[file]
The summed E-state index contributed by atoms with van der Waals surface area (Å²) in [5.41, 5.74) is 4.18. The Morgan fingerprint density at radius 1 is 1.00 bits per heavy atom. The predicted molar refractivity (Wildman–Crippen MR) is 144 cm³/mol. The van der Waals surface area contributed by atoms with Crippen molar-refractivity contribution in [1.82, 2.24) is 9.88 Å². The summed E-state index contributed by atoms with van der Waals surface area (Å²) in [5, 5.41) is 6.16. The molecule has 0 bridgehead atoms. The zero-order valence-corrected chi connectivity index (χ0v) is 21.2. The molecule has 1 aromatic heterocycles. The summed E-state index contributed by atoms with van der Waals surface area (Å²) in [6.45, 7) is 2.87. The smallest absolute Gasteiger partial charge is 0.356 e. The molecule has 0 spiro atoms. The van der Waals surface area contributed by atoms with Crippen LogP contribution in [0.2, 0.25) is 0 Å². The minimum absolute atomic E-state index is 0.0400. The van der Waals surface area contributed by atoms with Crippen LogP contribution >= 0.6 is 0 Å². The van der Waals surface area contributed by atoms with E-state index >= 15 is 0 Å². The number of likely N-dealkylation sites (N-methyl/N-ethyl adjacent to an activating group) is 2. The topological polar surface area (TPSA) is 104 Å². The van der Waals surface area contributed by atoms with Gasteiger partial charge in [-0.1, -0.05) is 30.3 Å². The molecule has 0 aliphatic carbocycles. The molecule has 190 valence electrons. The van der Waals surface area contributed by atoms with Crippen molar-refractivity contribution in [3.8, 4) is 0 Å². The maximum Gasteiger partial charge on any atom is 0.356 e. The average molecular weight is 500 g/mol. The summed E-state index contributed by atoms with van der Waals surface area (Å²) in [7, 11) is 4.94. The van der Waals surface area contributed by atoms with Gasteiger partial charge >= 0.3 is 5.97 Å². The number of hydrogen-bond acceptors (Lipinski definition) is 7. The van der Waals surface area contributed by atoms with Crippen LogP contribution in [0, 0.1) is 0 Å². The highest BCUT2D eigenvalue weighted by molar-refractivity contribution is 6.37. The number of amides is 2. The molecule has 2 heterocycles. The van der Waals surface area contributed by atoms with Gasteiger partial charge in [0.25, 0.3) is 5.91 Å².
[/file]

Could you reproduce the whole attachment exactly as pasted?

The summed E-state index contributed by atoms with van der Waals surface area (Å²) in [5.41, 5.74) is 4.18. The Morgan fingerprint density at radius 1 is 1.00 bits per heavy atom. The predicted molar refractivity (Wildman–Crippen MR) is 144 cm³/mol. The van der Waals surface area contributed by atoms with Crippen molar-refractivity contribution in [1.82, 2.24) is 9.88 Å². The summed E-state index contributed by atoms with van der Waals surface area (Å²) in [5, 5.41) is 6.16. The molecule has 0 bridgehead atoms. The zero-order valence-corrected chi connectivity index (χ0v) is 21.2. The molecule has 1 aromatic heterocycles. The summed E-state index contributed by atoms with van der Waals surface area (Å²) in [6.45, 7) is 2.87. The smallest absolute Gasteiger partial charge is 0.356 e. The molecule has 0 spiro atoms. The van der Waals surface area contributed by atoms with Crippen LogP contribution in [0.2, 0.25) is 0 Å². The minimum absolute atomic E-state index is 0.0400. The van der Waals surface area contributed by atoms with Crippen LogP contribution >= 0.6 is 0 Å². The van der Waals surface area contributed by atoms with E-state index >= 15 is 0 Å². The number of likely N-dealkylation sites (N-methyl/N-ethyl adjacent to an activating group) is 2. The topological polar surface area (TPSA) is 104 Å². The van der Waals surface area contributed by atoms with Gasteiger partial charge in [-0.1, -0.05) is 30.3 Å². The molecule has 0 aliphatic carbocycles. The molecule has 190 valence electrons. The van der Waals surface area contributed by atoms with Crippen molar-refractivity contribution in [3.8, 4) is 0 Å². The maximum Gasteiger partial charge on any atom is 0.356 e. The average molecular weight is 500 g/mol. The summed E-state index contributed by atoms with van der Waals surface area (Å²) in [7, 11) is 4.94. The van der Waals surface area contributed by atoms with Gasteiger partial charge >= 0.3 is 5.97 Å². The number of hydrogen-bond acceptors (Lipinski definition) is 7. The van der Waals surface area contributed by atoms with Crippen LogP contribution in [0, 0.1) is 0 Å². The highest BCUT2D eigenvalue weighted by molar-refractivity contribution is 6.37. The number of amides is 2. The molecule has 2 heterocycles. The van der Waals surface area contributed by atoms with Gasteiger partial charge in [0.25, 0.3) is 5.91 Å².